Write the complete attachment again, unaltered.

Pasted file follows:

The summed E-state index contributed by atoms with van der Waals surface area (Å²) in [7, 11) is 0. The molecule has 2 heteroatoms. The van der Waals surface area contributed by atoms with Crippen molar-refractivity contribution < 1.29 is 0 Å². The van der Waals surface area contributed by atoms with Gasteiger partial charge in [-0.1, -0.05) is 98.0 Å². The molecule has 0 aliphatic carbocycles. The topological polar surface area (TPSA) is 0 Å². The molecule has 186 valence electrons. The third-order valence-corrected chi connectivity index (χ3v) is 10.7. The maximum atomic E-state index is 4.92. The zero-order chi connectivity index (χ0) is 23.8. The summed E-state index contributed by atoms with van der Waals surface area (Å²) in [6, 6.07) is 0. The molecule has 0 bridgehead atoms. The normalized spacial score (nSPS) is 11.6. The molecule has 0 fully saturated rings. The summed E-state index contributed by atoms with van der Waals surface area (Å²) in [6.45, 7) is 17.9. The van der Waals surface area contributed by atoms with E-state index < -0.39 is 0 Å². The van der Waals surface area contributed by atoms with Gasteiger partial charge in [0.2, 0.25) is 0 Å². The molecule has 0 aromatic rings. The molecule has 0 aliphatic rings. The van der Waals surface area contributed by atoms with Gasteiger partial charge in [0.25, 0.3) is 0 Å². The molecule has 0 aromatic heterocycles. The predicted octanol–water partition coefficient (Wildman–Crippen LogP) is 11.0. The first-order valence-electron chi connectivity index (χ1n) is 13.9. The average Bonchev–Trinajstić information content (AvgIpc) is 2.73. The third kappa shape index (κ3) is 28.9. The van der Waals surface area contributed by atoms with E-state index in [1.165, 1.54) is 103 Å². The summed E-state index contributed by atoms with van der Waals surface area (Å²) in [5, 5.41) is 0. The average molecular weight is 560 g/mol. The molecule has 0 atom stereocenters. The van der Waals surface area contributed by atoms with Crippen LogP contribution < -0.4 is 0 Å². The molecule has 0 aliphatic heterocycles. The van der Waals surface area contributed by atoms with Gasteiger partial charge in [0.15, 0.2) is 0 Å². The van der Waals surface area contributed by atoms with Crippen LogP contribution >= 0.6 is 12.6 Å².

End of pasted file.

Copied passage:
The summed E-state index contributed by atoms with van der Waals surface area (Å²) in [7, 11) is 0. The molecule has 2 heteroatoms. The van der Waals surface area contributed by atoms with Crippen molar-refractivity contribution < 1.29 is 0 Å². The van der Waals surface area contributed by atoms with Gasteiger partial charge in [-0.1, -0.05) is 98.0 Å². The molecule has 0 aliphatic carbocycles. The topological polar surface area (TPSA) is 0 Å². The molecule has 186 valence electrons. The third-order valence-corrected chi connectivity index (χ3v) is 10.7. The maximum atomic E-state index is 4.92. The zero-order chi connectivity index (χ0) is 23.8. The summed E-state index contributed by atoms with van der Waals surface area (Å²) in [6, 6.07) is 0. The molecule has 0 bridgehead atoms. The normalized spacial score (nSPS) is 11.6. The molecule has 0 fully saturated rings. The summed E-state index contributed by atoms with van der Waals surface area (Å²) in [6.45, 7) is 17.9. The van der Waals surface area contributed by atoms with E-state index < -0.39 is 0 Å². The van der Waals surface area contributed by atoms with Gasteiger partial charge in [0.2, 0.25) is 0 Å². The molecule has 0 aromatic rings. The molecule has 0 aliphatic rings. The van der Waals surface area contributed by atoms with Gasteiger partial charge in [0.25, 0.3) is 0 Å². The molecule has 0 aromatic heterocycles. The predicted octanol–water partition coefficient (Wildman–Crippen LogP) is 11.0. The first-order valence-electron chi connectivity index (χ1n) is 13.9. The average Bonchev–Trinajstić information content (AvgIpc) is 2.73. The third kappa shape index (κ3) is 28.9. The van der Waals surface area contributed by atoms with E-state index in [1.165, 1.54) is 103 Å². The summed E-state index contributed by atoms with van der Waals surface area (Å²) in [5, 5.41) is 0. The average molecular weight is 560 g/mol. The molecule has 0 atom stereocenters. The van der Waals surface area contributed by atoms with Crippen LogP contribution < -0.4 is 0 Å². The molecule has 0 aliphatic heterocycles. The van der Waals surface area contributed by atoms with Gasteiger partial charge in [0.15, 0.2) is 0 Å². The van der Waals surface area contributed by atoms with Crippen LogP contribution >= 0.6 is 12.6 Å².